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N is a positive integer, what is the probability that [#permalink]

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20 Sep 2009, 15:14

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A

B

C

D

E

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Let me lead this problem off with a question regarding number definitions:

Does the term "odd" imply automatically that the number is an integer? For example, 2.5 is not divisible by 2, so could it be called an odd number, just not an odd integer? Brain is fried and I'm not thinking clearly, so forgive me if this is a stupid question.

If n is a positive integer, what is the probability that a randomly selected factor of n will be even?

1.) n is even 2.) n/2 is odd

Answer Explanation is B... This is where my question comes into play.... If 9/2, for example, were considered to be an "odd" number, then you would either need statement 1 or you would need a specification that n/2 is an odd integer.

Re: N is a positive integer, what is the probability that [#permalink]

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20 Sep 2009, 15:32

Odd numbers are integers. I believe one of the properties of odd numbers is that, when divided by 2, it leaves a remainder of 1. But yeah, a lot of the books simply state that odd numbers are not divisible by 2.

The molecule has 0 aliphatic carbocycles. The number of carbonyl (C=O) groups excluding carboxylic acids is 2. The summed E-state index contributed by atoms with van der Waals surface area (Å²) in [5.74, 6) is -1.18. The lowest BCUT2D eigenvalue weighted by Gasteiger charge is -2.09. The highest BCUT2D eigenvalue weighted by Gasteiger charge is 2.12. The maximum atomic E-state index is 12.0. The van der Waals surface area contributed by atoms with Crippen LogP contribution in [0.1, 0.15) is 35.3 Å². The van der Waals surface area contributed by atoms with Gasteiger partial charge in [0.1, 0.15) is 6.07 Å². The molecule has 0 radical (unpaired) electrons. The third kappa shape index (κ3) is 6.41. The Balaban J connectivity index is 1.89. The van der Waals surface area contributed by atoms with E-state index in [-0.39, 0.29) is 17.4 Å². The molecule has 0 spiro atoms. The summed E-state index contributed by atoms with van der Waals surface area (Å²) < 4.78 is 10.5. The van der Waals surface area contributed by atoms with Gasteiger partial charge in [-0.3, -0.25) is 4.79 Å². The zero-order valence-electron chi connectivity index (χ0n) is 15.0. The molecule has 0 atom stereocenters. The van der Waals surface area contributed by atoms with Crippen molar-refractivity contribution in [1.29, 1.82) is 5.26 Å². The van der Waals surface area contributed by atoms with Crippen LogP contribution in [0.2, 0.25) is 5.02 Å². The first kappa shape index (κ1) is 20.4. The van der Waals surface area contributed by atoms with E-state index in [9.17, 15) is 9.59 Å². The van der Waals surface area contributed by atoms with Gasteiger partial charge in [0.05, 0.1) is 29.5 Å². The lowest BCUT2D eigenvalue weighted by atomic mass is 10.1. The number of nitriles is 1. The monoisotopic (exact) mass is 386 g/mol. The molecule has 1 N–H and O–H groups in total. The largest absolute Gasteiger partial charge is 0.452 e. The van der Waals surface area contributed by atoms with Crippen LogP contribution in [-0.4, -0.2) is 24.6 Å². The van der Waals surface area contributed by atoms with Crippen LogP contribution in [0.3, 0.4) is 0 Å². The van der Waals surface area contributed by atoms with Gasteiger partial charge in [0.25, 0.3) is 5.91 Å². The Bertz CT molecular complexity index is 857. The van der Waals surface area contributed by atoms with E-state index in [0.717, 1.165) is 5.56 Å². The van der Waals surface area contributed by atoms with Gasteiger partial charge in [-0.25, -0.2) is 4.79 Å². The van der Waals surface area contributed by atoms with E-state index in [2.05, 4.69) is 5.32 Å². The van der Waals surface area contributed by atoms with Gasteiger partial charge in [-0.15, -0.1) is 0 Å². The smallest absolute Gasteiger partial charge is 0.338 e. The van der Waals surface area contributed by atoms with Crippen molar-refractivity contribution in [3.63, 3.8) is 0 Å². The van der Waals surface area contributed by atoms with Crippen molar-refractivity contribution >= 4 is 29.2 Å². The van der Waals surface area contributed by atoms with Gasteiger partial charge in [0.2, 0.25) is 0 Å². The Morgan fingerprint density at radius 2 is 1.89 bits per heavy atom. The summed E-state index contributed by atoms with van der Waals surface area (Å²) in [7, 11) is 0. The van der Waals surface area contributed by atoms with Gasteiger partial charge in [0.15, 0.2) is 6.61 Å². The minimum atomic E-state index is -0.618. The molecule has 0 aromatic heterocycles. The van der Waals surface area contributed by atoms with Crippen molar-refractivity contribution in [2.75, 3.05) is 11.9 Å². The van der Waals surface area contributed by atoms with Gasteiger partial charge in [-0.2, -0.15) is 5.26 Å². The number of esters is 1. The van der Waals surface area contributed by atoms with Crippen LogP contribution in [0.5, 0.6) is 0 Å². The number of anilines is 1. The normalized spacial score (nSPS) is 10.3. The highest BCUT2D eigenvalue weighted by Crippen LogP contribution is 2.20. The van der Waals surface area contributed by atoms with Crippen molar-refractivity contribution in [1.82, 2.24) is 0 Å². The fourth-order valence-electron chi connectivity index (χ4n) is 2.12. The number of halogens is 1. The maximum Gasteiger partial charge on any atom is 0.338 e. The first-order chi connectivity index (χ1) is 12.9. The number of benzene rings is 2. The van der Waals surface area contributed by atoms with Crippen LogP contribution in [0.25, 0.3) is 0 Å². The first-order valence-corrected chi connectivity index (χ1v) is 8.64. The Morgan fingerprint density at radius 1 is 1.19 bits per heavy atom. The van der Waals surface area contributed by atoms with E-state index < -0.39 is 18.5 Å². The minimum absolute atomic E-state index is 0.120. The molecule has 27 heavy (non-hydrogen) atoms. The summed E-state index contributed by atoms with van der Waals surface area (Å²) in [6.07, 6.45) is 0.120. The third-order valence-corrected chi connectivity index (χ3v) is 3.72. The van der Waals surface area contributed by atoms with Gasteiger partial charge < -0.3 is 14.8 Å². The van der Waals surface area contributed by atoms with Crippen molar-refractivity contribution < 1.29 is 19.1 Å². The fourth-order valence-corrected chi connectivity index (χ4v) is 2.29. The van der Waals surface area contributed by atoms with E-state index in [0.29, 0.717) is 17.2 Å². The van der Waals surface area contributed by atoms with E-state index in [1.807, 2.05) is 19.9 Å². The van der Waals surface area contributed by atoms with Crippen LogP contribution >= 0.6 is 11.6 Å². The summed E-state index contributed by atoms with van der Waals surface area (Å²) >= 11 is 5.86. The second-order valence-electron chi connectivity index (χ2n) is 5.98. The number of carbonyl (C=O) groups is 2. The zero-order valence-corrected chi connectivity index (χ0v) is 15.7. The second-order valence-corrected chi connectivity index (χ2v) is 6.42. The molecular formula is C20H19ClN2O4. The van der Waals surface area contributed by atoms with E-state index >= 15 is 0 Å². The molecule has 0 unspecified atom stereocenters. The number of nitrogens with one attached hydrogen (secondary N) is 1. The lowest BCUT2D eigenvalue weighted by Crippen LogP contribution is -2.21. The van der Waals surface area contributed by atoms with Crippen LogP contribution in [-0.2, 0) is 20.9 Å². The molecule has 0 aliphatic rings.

As far as the question goes:

Statement 1: n is even: Simply finding two number with contradictory probabilities (i.e. 2 and 4) which render this statement insufficient is fairly easy to do. Therefore options A and D are off the table.

Statement 2: n/2 is odd: The first thing that strikes me is that, by claiming n/2 to be odd (and therefore an integer), n must be even. This is the same information provided in Statement 1, and therefore option C is off the table (this is one of the mental things I look for when doing DS questions. It helps me eliminate options).

Now let's consider the statement; we know that the number n is an even number, and that it has four definite factors: n (even), n/2 (odd), 2 (even), 1 (odd). Therefore we have 2 odd and 2 even factors of n. The next part is kind of tricky to explain without drawing it out, but I'll give it a shot anyways.

The number '2' cannot be broken down into further factors. It is possible however, that (n/2) has additional factors. It is provided, however, that n/2 is an odd number; as a result n/2 will only have odd factors (odd numbers can only be products of 2 odd numbers). Any combination of two numbers which have a product of n/2, however, will also create two additional even factors. For example, say X * Y = n/2. Therefore X and Y are two factors, both odd, of the number n. X*2 and Y*2, however, will also become 2 even factors of n, since n/X = Y*2, and n/Y = X*2.

Therefore, the probability is 50%, and the final answer is B.